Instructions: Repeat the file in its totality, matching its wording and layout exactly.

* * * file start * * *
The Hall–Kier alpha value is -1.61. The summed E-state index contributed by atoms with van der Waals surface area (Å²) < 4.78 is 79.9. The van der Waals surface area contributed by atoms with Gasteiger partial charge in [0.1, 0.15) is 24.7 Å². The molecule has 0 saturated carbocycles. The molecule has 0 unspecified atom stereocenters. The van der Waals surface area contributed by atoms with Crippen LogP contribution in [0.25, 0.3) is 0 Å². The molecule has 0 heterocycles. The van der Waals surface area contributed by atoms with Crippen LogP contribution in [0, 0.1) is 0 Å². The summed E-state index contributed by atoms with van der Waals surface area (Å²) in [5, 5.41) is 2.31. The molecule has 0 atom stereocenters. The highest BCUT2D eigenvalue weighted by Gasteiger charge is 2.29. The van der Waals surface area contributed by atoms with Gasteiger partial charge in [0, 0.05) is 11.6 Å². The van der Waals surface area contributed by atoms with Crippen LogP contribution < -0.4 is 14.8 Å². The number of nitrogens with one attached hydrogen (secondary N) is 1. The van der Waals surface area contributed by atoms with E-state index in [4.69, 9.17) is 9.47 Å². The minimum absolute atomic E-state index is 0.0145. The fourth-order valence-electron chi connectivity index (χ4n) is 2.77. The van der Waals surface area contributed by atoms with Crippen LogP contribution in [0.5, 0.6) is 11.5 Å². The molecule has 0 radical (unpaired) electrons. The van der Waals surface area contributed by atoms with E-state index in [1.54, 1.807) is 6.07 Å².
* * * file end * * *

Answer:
The Hall–Kier alpha value is -1.61. The summed E-state index contributed by atoms with van der Waals surface area (Å²) < 4.78 is 79.9. The van der Waals surface area contributed by atoms with Gasteiger partial charge in [0.1, 0.15) is 24.7 Å². The molecule has 0 saturated carbocycles. The molecule has 0 unspecified atom stereocenters. The van der Waals surface area contributed by atoms with Crippen LogP contribution in [0.25, 0.3) is 0 Å². The molecule has 0 heterocycles. The van der Waals surface area contributed by atoms with Crippen LogP contribution in [0, 0.1) is 0 Å². The summed E-state index contributed by atoms with van der Waals surface area (Å²) in [5, 5.41) is 2.31. The molecule has 0 atom stereocenters. The highest BCUT2D eigenvalue weighted by Gasteiger charge is 2.29. The van der Waals surface area contributed by atoms with Gasteiger partial charge in [0, 0.05) is 11.6 Å². The van der Waals surface area contributed by atoms with Crippen LogP contribution < -0.4 is 14.8 Å². The number of nitrogens with one attached hydrogen (secondary N) is 1. The van der Waals surface area contributed by atoms with E-state index in [4.69, 9.17) is 9.47 Å². The minimum absolute atomic E-state index is 0.0145. The fourth-order valence-electron chi connectivity index (χ4n) is 2.77. The van der Waals surface area contributed by atoms with Crippen LogP contribution in [0.5, 0.6) is 11.5 Å². The molecule has 0 radical (unpaired) electrons. The van der Waals surface area contributed by atoms with E-state index in [1.54, 1.807) is 6.07 Å².